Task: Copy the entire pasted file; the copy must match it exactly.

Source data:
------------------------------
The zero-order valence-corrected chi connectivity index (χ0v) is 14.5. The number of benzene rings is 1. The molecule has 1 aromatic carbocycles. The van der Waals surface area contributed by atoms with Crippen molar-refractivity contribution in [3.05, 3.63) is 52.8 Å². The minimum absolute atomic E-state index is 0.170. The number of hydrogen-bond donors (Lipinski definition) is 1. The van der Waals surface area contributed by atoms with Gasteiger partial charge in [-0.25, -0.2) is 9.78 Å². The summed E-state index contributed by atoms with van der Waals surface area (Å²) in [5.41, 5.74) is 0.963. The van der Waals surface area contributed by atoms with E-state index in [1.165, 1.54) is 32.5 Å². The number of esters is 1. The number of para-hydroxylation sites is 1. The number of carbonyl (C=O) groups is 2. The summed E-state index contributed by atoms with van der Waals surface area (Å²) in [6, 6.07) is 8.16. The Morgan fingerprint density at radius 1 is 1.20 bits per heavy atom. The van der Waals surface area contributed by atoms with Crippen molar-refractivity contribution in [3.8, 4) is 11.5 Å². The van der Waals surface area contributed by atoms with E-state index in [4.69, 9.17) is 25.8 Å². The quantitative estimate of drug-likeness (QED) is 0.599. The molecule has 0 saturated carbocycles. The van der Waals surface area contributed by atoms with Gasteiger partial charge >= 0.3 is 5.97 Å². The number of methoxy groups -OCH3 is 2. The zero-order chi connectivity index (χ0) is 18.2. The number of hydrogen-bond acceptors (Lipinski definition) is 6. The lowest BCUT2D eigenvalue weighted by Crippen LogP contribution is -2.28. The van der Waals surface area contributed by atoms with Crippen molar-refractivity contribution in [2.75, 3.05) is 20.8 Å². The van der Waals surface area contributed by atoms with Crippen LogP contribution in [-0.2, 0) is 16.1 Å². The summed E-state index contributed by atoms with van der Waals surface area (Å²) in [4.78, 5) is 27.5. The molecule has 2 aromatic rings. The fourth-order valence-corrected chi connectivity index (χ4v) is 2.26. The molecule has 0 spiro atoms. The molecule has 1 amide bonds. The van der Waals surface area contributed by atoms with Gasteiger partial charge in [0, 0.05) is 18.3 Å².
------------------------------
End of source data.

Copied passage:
The zero-order valence-corrected chi connectivity index (χ0v) is 14.5. The number of benzene rings is 1. The molecule has 1 aromatic carbocycles. The van der Waals surface area contributed by atoms with Crippen molar-refractivity contribution in [3.05, 3.63) is 52.8 Å². The minimum absolute atomic E-state index is 0.170. The number of hydrogen-bond donors (Lipinski definition) is 1. The van der Waals surface area contributed by atoms with Gasteiger partial charge in [-0.25, -0.2) is 9.78 Å². The summed E-state index contributed by atoms with van der Waals surface area (Å²) in [5.41, 5.74) is 0.963. The van der Waals surface area contributed by atoms with E-state index in [1.165, 1.54) is 32.5 Å². The number of esters is 1. The number of para-hydroxylation sites is 1. The number of carbonyl (C=O) groups is 2. The summed E-state index contributed by atoms with van der Waals surface area (Å²) in [6, 6.07) is 8.16. The Morgan fingerprint density at radius 1 is 1.20 bits per heavy atom. The van der Waals surface area contributed by atoms with Crippen molar-refractivity contribution in [3.8, 4) is 11.5 Å². The van der Waals surface area contributed by atoms with E-state index in [4.69, 9.17) is 25.8 Å². The quantitative estimate of drug-likeness (QED) is 0.599. The molecule has 0 saturated carbocycles. The van der Waals surface area contributed by atoms with Gasteiger partial charge >= 0.3 is 5.97 Å². The number of methoxy groups -OCH3 is 2. The zero-order chi connectivity index (χ0) is 18.2. The number of hydrogen-bond acceptors (Lipinski definition) is 6. The lowest BCUT2D eigenvalue weighted by Crippen LogP contribution is -2.28. The van der Waals surface area contributed by atoms with Crippen molar-refractivity contribution in [2.75, 3.05) is 20.8 Å². The van der Waals surface area contributed by atoms with Crippen LogP contribution in [-0.2, 0) is 16.1 Å². The summed E-state index contributed by atoms with van der Waals surface area (Å²) in [4.78, 5) is 27.5. The molecule has 2 aromatic rings. The fourth-order valence-corrected chi connectivity index (χ4v) is 2.26. The molecule has 0 spiro atoms. The molecule has 1 amide bonds. The van der Waals surface area contributed by atoms with Gasteiger partial charge in [0, 0.05) is 18.3 Å².